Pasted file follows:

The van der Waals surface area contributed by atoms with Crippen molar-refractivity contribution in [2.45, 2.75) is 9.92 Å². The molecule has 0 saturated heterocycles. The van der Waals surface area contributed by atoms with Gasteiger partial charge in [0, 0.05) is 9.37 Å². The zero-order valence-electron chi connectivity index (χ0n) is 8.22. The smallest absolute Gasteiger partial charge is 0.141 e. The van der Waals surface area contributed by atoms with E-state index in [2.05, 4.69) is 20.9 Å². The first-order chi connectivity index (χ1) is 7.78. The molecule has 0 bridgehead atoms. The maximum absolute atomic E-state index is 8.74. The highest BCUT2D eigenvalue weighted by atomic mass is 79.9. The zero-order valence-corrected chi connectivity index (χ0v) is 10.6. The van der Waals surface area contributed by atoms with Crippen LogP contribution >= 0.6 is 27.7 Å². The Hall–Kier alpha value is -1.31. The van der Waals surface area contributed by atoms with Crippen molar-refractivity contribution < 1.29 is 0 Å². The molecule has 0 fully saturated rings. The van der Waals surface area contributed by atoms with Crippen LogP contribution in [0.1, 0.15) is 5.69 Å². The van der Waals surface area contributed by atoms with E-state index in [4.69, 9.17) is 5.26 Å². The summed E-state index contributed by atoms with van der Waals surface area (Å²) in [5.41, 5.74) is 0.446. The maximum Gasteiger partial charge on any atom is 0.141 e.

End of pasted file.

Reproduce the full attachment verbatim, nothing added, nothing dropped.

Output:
The van der Waals surface area contributed by atoms with Crippen molar-refractivity contribution in [2.45, 2.75) is 9.92 Å². The molecule has 0 saturated heterocycles. The van der Waals surface area contributed by atoms with Gasteiger partial charge in [0, 0.05) is 9.37 Å². The zero-order valence-electron chi connectivity index (χ0n) is 8.22. The smallest absolute Gasteiger partial charge is 0.141 e. The van der Waals surface area contributed by atoms with E-state index in [2.05, 4.69) is 20.9 Å². The first-order chi connectivity index (χ1) is 7.78. The molecule has 0 bridgehead atoms. The maximum absolute atomic E-state index is 8.74. The highest BCUT2D eigenvalue weighted by atomic mass is 79.9. The zero-order valence-corrected chi connectivity index (χ0v) is 10.6. The van der Waals surface area contributed by atoms with Crippen LogP contribution >= 0.6 is 27.7 Å². The Hall–Kier alpha value is -1.31. The van der Waals surface area contributed by atoms with Crippen molar-refractivity contribution < 1.29 is 0 Å². The molecule has 0 fully saturated rings. The van der Waals surface area contributed by atoms with Crippen LogP contribution in [0.1, 0.15) is 5.69 Å². The van der Waals surface area contributed by atoms with E-state index in [4.69, 9.17) is 5.26 Å². The summed E-state index contributed by atoms with van der Waals surface area (Å²) in [5.41, 5.74) is 0.446. The maximum Gasteiger partial charge on any atom is 0.141 e.